“Drug-eluting stents have significantly improved and expanded our ability to treat coronary atherosclerotic lesions compared to bare-metal stents,” said William Wijns, M.D., Cardiovascular Center, Aalst, Belgium, and principal investigator of the study. “However, cardiologists are still looking for options to improve safety and outcomes. The MiStent DES may address some of these issues directly. Based on recent GLP animal data, the polymer and drug are gone from the stent within 45 to 60 days. This may reduce the risk of late-stent thrombosis related to long-term exposure to DES nonerodible polymers. Given the relatively short residence time of polymer on the stent, MiStent DES may allow for a shorter duration of dual antiplatelet therapy and be a safer choice for noncompliant patients. These performance-enhancing properties are what interventional cardiologists are looking for in a new drug-eluting stent.”

For more information: www.micell.com



Part III

Stent Flexibility versus Stent Concertina Effect


Stent flexibility versus concertina effect: mechanism of an unpleasant trade-off in stent design and its implications for stent selection in the cath-lab.

Foin N, Di Mario C, Francis DP, Davies JE.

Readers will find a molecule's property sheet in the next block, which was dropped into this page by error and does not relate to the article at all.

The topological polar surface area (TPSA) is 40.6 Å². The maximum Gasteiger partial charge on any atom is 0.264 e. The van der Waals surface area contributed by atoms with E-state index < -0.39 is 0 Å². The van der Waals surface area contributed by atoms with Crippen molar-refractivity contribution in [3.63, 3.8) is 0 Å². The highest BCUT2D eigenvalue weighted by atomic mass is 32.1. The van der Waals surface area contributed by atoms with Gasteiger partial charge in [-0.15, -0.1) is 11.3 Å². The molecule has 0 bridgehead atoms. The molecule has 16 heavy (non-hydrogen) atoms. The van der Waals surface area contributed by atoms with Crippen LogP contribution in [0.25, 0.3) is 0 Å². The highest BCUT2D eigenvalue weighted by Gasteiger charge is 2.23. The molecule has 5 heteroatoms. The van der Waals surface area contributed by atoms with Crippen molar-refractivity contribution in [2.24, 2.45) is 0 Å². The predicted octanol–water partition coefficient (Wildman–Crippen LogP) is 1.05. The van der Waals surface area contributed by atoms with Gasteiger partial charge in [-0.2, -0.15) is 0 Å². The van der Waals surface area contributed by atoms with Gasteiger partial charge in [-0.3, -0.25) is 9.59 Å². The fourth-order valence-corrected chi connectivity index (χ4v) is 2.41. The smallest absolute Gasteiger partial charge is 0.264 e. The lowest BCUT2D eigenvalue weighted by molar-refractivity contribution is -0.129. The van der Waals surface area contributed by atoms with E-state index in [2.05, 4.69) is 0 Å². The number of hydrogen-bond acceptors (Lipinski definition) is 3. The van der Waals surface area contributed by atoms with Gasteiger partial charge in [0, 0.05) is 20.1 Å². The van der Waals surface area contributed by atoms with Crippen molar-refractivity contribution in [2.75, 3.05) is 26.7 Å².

The “concertina effect”, longitudinal deformation of the proximal segments of a deployed stent when force is applied from a guide catheter or other equipment, is a recently recognised problem which seems to particularly affect more recent stent designs. Until now, flexibility and deliverability have been paramount aims in stent design. Developments have focused on optimizing these features which are commonly evaluated by clinicians and demanded by regulatory bodies. Contemporary stent designs now provide high flexibility by reducing the number of connecting links between stent segments and by allowing the connecting links to easily change their length. These design evolutions may, however, simultaneously reduce longitudinal strength and have the unintended effect of inducing some risk of longitudinal compression of the stent (the “concertina effect”) during difficult clinical cases. Progress in stent design and elimination of restenosis by drug coating has improved PCI outcome and enabled new applications. Here we discuss design trade-offs that shaped evolution and improvement in stent design, from early bare metal designs to the latest generation of drug eluting stent (DES) platforms. Longitudinal strength was not recognised as a critical parameter by clinicians or regulators until recently. Measurements, only now becoming publically available, seem to confirm vulnerability of some modern designs to longitudinal deformation. Clinicians could be more guarded in their assumption that changes in technology are beneficial in all clinical situations. Sometimes a silent trade-off may have taken place, adopting choices that are favourable for the vast majority of patients but exposing a few patients to unintended hazard.